Cloud news roundup: Salesforce makes mobile/social play, Nirvanix scores its biggest deployment this year
Is there such a thing as a quiet news week for cloud providers? No, we didn’t think so either. Here are a few things worth watching from the past week:
- Salesforce.com acquires Model Metrics: What do pigs, rabbits and polar bears have in common with Salesforce.com? They’re all now on the list of animals known to eat their young. The cloud CRM powerhouse acquired one of its own partners, cloud integrator and consulting shop Model Metrics, for an undisclosed sum. Salesforce.com execs, including new COO George Hu and EVP Maria Martinez, said in prepared statements on Monday that Model Metrics‘ success in mobile and social cloud services will help Salesforce further “empower” its partners. Talkin’ Cloud‘s blog had some interesting ideas about how this deal may play out for cloud partners:
“Model Metrics, in its previous life a Salesforce partner with more than 1,000 deployments under its belt, specialized in developing mobile applications that bridged the gap between a customer’s smartphone or tablet and their cloud data according to their specific needs. If Model Metrics can teach that strategy to Salesforce’s partners — maybe even helping resellers become mobile ISVs — it could boost business all around.”
- Nirvanix finds recurring revenue in private cloud: Cloud storage provider Nirvanix announced that it has inked its biggest deployment this year: eight petabytes of unstructured data in a private cloud built for the University of Southern California school system. Note the key words there: private cloud. Large enterprises (and, yes, universities) are highly unlikely to put all or perhaps even most of their storage in the public cloud (at this point in the game, at least). But on-premises private cloud? That sounds less scary to them. It also sounds, at first blush perhaps, like a vanilla software sale for the provider — except for the fact that this will be fully managed as a service for USC (the “recurring revenue stream” alarm bells should be going off now). And this is how cloud providers will compete and stay afloat in the market. Nirvanix describes its private cloud storage as “a local instance of a cloud storage node in your organization’s data center premises while you only pay for storage that you actually consume.” And in case anyone wanted to take a page from its playbook, here’s what Nirvanix had to say about the USC deal specifically:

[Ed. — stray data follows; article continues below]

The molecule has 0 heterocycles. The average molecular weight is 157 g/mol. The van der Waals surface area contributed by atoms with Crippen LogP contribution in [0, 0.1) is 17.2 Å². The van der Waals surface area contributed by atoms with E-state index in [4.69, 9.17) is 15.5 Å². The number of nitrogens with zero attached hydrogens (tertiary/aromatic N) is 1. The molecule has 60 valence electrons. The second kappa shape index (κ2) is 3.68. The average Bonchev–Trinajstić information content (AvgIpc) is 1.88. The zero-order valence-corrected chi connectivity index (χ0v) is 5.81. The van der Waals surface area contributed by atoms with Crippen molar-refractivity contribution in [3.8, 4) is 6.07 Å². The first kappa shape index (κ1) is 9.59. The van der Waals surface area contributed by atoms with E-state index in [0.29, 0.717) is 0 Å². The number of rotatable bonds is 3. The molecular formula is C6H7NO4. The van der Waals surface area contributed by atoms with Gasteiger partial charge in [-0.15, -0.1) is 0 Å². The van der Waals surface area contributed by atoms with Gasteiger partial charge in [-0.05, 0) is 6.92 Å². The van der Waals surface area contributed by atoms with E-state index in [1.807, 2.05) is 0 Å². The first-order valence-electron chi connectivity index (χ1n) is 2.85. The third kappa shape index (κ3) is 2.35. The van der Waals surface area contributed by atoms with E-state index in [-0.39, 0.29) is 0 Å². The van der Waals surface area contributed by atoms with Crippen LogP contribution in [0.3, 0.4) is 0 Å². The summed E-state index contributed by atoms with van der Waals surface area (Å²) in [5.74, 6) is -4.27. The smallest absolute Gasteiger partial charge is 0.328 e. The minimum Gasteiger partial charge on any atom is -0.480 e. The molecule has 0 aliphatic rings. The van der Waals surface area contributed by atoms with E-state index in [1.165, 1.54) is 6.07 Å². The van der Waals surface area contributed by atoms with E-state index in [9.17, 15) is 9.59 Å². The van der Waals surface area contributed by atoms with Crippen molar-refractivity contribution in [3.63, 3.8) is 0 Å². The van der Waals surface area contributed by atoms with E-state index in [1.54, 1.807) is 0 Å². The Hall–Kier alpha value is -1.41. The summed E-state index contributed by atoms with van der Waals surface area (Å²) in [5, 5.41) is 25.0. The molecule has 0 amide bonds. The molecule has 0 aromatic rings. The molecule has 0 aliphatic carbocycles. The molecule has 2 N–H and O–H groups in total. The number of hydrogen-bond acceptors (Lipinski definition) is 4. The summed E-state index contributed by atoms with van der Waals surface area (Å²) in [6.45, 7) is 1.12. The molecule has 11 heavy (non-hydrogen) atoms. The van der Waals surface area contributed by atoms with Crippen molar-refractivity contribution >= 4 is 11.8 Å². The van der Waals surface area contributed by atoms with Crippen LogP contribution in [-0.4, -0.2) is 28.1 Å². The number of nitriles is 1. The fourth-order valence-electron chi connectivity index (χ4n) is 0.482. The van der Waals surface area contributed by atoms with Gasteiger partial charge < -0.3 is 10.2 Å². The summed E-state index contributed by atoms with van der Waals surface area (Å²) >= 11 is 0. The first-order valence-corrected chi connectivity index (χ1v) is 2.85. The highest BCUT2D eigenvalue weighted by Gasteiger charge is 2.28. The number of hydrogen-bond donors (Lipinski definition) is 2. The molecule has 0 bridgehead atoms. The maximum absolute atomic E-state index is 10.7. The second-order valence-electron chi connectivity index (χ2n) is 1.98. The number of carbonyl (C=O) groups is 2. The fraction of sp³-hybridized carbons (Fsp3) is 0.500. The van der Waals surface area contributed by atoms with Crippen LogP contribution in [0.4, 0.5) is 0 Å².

Deployed within USC’s central data center, the Nirvanix Private Cloud Storage solution will enable the university and its clients to upload digital content from any location and ensure that it is available anywhere around the world by virtue of Nirvanix’s Cloud File System software. Additionally, any changes made to files stored in the Nirvanix Private Cloud will be immediately reflected across the whole cloud, ensuring that multiple users collaborating and accessing the same file always have the latest version. This level of data consistency is critical for such a massive amount of unstructured data and is not available from any other cloud storage service or storage system vendor.
“How many conventional storage devices can even handle eight Petabytes distributed around the world?” said Paul Froutan, former head of Google data center operations and current Nirvanix CTO. “The answer: none. This is why companies are shifting to the consumption economics and business flexibility inherent in cloud storage services.”
- CompTIA launches cloud credentials: Fellow TechTarget blogger and veteran tech writer Ed Tittel blogged about this last week, but we thought it was worth highlighting here, too, in case you missed it. Nonprofit trade association and IT certification giant CompTIA announced it will launch a cloud computing credential and exam in December 2011 for enterprises and cloud providers, CompTIA Cloud Essentials: 50 questions, 60 minutes, 720 minimum passing score (meaning 72%, or 36 out of 50 correct answers). The exam will cover: configuration of networks, including archive, backup and restoration technologies; business continuity and storage administration; system integration and application workload; and basic troubleshooting and connectivity. CompTIA consulted a variety of large, established cloud providers — including Amazon, Cisco, Citrix, EMC, Google, HP, IBM, Microsoft, Rackspace and VMware — to develop the exam’s content. In the standard-less Wild West of the cloud market, something like this could be good news for MSPs and resellers that want to give customers an industry stamp of approval and/or become more knowledgeable and confidant about the technology itself. Tittel notes that CompTIA has not released any pricing information, but speculates that the exam will “probably be between $180 and $250 in keeping with other typical CompTIA exam price points.”